Saturday, July 12, 2008

Oita city Seki Butsu

The last few days have been a small whirlwind of activity, beginning Wednesday when I accompanied Mutsumi to Oita city for a bit of work she had to do evaluating a couple of banks. I was along for the ride and for a chance to visit two more of the prefecture's 12th century stone sculptures. Several years ago we ventured down to the village of Usuki to see what is perhaps Japan's most well known collection of Buddhas carved in mountain stone outcroppings.

Dating to the same period, and equally mysterious in origin, are two more sets of carvings just on the edge of Oita city. The structures around the carvings are of recent construction and are intended to protect the rock from rain and sun. The Iwayaji carvings consist of one near-complete Buddha or Bodhisattva and the heads of a couple more. The color on the bottom of the robe of the near-complete figure is still noticeably red. To the right of this carving is what now appears to be a collection of frames, small alcoves that probably once housed statues that have since been stolen or destroyed in one of Japan's numerous religious pogroms.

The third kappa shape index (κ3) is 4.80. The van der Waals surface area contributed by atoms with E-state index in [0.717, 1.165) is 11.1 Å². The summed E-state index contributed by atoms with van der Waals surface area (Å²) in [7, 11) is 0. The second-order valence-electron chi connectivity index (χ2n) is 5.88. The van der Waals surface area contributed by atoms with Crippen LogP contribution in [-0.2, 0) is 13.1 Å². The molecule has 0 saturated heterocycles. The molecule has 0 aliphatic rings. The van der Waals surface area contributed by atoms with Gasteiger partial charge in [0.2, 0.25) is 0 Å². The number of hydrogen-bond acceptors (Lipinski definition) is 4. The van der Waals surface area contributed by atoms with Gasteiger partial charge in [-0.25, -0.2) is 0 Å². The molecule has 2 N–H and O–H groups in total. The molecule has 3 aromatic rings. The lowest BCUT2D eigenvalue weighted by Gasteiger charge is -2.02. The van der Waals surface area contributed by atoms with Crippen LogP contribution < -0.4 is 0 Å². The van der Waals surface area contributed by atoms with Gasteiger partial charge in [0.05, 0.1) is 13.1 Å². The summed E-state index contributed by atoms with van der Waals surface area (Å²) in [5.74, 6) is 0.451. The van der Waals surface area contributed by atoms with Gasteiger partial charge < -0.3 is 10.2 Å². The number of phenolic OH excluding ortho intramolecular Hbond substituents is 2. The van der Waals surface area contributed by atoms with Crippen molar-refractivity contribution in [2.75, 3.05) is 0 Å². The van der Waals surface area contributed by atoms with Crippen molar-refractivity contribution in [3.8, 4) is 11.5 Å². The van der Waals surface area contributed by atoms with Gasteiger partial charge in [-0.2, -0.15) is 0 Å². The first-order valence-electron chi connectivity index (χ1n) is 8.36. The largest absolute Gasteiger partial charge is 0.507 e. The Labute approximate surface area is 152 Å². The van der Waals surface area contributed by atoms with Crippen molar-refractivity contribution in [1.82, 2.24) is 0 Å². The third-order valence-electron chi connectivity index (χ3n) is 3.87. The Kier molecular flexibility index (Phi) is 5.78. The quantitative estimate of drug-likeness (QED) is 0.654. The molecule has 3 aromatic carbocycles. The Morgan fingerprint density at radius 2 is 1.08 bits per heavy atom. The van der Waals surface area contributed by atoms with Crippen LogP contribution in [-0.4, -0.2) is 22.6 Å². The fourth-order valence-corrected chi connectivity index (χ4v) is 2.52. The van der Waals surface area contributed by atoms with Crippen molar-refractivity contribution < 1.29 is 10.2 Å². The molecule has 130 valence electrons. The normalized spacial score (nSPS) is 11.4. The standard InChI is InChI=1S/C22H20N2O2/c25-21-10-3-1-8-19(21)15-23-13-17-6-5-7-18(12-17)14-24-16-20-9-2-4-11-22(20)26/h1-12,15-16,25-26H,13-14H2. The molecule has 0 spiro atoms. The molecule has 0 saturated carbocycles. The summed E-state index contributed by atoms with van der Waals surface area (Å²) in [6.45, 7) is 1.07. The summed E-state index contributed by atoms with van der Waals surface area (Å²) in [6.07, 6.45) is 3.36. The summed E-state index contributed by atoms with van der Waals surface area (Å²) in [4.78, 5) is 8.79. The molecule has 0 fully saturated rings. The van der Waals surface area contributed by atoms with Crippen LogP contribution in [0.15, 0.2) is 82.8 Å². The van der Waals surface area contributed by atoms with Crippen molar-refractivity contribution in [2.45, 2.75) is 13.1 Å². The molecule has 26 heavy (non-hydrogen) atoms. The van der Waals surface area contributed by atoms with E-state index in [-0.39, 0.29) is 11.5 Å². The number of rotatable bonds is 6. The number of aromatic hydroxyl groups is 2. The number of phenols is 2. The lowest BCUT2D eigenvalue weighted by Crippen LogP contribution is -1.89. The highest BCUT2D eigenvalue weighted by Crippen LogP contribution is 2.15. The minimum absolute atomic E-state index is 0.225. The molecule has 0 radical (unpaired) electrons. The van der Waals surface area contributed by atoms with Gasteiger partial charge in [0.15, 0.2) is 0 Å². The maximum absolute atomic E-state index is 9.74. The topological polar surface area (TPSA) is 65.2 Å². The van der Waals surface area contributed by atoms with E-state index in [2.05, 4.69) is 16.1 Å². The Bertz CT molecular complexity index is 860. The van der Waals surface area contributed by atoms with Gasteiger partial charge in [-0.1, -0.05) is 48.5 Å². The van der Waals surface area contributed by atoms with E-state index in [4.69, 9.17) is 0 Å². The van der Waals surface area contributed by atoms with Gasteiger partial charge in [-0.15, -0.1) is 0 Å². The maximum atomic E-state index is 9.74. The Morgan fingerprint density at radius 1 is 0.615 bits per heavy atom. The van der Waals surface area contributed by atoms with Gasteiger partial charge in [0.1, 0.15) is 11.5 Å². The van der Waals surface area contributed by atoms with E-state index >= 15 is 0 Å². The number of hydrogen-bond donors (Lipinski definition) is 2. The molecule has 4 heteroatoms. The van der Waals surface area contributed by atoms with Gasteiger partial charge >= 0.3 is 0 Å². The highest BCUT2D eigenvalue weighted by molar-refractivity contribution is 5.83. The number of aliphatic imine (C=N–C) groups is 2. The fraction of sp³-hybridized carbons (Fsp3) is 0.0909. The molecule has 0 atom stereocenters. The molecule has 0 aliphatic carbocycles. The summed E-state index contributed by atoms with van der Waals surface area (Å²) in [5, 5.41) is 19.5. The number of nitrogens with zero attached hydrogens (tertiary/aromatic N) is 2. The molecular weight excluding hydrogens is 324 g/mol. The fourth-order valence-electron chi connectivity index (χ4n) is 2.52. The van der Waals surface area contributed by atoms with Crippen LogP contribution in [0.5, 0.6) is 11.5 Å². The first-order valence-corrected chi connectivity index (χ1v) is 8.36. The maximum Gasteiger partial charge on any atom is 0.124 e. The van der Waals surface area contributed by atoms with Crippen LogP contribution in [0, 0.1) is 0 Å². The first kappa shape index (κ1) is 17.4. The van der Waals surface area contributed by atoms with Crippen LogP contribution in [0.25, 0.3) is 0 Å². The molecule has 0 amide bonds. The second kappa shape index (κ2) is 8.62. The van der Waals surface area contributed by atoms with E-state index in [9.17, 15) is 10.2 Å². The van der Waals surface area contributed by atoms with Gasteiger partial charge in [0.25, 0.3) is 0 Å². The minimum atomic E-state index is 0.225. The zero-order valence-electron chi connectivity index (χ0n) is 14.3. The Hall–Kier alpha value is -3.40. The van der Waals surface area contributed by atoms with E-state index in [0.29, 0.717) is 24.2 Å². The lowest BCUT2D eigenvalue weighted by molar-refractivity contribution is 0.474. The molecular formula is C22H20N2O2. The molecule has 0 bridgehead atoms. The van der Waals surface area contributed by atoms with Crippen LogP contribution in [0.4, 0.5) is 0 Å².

Following the signs around the site takes you on a five minute walk to the Motomachi carvings, a bit grander and better preserved than Iwayaji. The main building houses a large Nyorai Butsu surrounded by some less well preserved guardian deities and Bodhisattvas. The neighboring structure houses only the faint remains of something human-looking.

It was a beautifully hot sunny summer day and walking around rice paddies following signs to sacred sites took me back to my recent trek around Shikoku. I was happy this time to be able to share it with Mutsumi.



  1. hello Jeff
    I didn't know there were such palces in Oita. I should go there some day! Thanks for beautiful pictures. By the way, I will soon finish writing a paper for American Studies Journal, so I will let you know soon after I finished (^^)


  2. I wasn't aware of them either until Mutsumi asked me if I wanted to go to Oita with her. What is there to do in Oita, I thought. All praise to the internet!

    Looking forward to seeing your paper.